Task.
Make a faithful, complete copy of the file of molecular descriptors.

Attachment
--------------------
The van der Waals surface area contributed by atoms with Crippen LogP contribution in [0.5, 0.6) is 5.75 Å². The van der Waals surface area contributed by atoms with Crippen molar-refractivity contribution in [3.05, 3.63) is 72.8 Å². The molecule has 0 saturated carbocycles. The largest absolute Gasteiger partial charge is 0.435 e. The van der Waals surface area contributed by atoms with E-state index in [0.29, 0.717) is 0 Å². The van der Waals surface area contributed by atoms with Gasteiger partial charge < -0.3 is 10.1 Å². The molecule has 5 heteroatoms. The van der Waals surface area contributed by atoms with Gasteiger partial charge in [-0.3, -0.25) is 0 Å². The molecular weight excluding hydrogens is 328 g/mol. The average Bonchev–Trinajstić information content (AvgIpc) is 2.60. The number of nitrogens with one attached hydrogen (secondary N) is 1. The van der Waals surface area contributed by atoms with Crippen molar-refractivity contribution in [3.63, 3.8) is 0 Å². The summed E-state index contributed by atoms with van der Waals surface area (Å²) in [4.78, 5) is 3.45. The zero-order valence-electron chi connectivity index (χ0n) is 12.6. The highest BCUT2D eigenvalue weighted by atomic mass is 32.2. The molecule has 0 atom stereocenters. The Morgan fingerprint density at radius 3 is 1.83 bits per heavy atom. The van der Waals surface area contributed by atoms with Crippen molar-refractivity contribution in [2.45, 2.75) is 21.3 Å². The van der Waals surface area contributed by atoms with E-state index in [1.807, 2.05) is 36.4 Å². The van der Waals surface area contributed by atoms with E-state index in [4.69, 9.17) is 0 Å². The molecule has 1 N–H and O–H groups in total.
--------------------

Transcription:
The van der Waals surface area contributed by atoms with Crippen LogP contribution in [0.5, 0.6) is 5.75 Å². The van der Waals surface area contributed by atoms with Crippen molar-refractivity contribution in [3.05, 3.63) is 72.8 Å². The molecule has 0 saturated carbocycles. The largest absolute Gasteiger partial charge is 0.435 e. The van der Waals surface area contributed by atoms with E-state index in [0.29, 0.717) is 0 Å². The van der Waals surface area contributed by atoms with Gasteiger partial charge < -0.3 is 10.1 Å². The molecule has 5 heteroatoms. The van der Waals surface area contributed by atoms with Gasteiger partial charge in [-0.3, -0.25) is 0 Å². The molecular weight excluding hydrogens is 328 g/mol. The average Bonchev–Trinajstić information content (AvgIpc) is 2.60. The number of nitrogens with one attached hydrogen (secondary N) is 1. The van der Waals surface area contributed by atoms with Crippen molar-refractivity contribution in [3.63, 3.8) is 0 Å². The summed E-state index contributed by atoms with van der Waals surface area (Å²) in [4.78, 5) is 3.45. The zero-order valence-electron chi connectivity index (χ0n) is 12.6. The highest BCUT2D eigenvalue weighted by atomic mass is 32.2. The molecule has 0 atom stereocenters. The Morgan fingerprint density at radius 3 is 1.83 bits per heavy atom. The van der Waals surface area contributed by atoms with Crippen molar-refractivity contribution in [2.45, 2.75) is 21.3 Å². The van der Waals surface area contributed by atoms with E-state index in [1.807, 2.05) is 36.4 Å². The van der Waals surface area contributed by atoms with E-state index in [4.69, 9.17) is 0 Å². The molecule has 1 N–H and O–H groups in total.